You are correct Bo can't go wrong with the Honda or Yamaha in either style of brush type which is louder than the inverter styles. I would add if your going to run a 3 or 6 gallon extended run tank go with the Honda 2000 it has a vacuum operated fuel pump where the Yamahas I have looked at does not. However there are several good YouTube videos on how to add a vacuum operated fuel pump to the Yamahas. I also would add a hour meter, I didn't do this when I purchased mine due mainly it was a demo from Atlanta motor Speedway. The Honda does have a a hour counter but you have to be quick to count the flashes on the run light indicator when you start it up. Every flash is 100 hours, is what I was told at a repair facility, at that time they said I had over 600 hours on mine. The only issues I have found on the Honda 2000 is the pull cord freys inside the plastic housing near the recoil starter housing. I have replaced Jap51 and have a spare cord in my generator service kit I carry. The kit includes a spark plug, Coleman lantern funnel with clear tube 3" long, a measuring cup, a homemade drain spout I made from pvc, rags 10/30 Honda air cooled oil and of course spare pull rope. These units also need the valves adjusted according to specs every 300 hours. There not difficult to do is you have the adjustment wrenches I've adjusted mine and Jap51 with no issues. Hardest part is splitting the plastic housing.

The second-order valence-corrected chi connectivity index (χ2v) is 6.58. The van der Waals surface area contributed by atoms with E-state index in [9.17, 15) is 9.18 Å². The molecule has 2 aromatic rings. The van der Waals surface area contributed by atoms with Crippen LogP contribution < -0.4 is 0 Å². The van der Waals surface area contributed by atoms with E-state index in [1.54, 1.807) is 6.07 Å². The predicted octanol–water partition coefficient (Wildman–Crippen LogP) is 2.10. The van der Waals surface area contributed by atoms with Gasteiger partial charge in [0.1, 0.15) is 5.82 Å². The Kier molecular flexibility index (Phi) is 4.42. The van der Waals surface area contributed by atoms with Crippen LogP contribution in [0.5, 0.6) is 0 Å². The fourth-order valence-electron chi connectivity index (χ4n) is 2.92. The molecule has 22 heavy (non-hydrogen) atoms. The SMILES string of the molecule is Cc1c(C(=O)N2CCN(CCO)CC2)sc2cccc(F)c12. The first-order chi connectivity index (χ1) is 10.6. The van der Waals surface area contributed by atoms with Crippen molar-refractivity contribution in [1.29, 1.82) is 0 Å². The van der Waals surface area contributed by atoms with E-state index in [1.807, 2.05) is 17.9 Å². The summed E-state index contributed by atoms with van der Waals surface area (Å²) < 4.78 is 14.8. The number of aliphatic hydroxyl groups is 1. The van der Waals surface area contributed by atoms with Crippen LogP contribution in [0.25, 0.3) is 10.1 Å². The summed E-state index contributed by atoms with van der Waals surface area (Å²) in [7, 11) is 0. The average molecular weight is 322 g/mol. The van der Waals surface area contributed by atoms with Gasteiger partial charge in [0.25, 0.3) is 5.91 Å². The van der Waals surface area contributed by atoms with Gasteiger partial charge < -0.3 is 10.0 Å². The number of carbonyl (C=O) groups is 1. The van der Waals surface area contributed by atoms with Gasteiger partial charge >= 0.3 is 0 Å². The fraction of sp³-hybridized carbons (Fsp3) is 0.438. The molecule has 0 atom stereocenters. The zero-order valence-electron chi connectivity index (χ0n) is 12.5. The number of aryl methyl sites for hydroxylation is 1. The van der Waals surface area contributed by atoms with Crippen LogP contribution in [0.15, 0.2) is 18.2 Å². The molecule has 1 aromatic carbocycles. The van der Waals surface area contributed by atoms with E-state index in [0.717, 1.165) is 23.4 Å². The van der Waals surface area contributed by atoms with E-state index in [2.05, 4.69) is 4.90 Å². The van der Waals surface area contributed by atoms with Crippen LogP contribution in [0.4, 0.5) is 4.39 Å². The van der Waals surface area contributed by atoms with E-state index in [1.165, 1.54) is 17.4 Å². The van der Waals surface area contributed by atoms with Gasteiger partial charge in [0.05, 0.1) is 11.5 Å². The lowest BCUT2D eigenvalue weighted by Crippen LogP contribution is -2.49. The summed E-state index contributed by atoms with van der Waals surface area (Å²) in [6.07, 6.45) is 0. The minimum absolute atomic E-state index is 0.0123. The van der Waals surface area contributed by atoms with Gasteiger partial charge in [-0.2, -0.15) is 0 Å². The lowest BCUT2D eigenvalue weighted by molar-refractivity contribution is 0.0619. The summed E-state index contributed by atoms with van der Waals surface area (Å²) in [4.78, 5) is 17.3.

Metalman
Hit it while it is hot
NWTF Memeber
Butts County Sportsman Club Memeber
27 years hunting

Offline Madgomer

  • 2016 TH Turkey Champion
  • 12 Point Double Droptine
  • Join Date: Oct 2013
  • Posts: 4332
  • Location: Central IL
Re: Portable Generators
« Reply #3 on: December 02, 2017, 10:51:47 AM »
I haven't had any experience with the Yamahas but have seen a couple of the small Hondas in action and very impressed with how quiet they are.  I have an old Briggs powered (10HP) generator I bought over 25 years ago, it's a beast to start with a rope in the dead of winter, so I converted it to electric start.  I'm getting ready to buy an integrated backup generator for the house (LP powered) and thinking it's time to send my portable generator down the road and buy a little 1000 or 2000 Honda when I do need some portable power.  Based on what you guys are saying I should probably look into the Yamaha as well.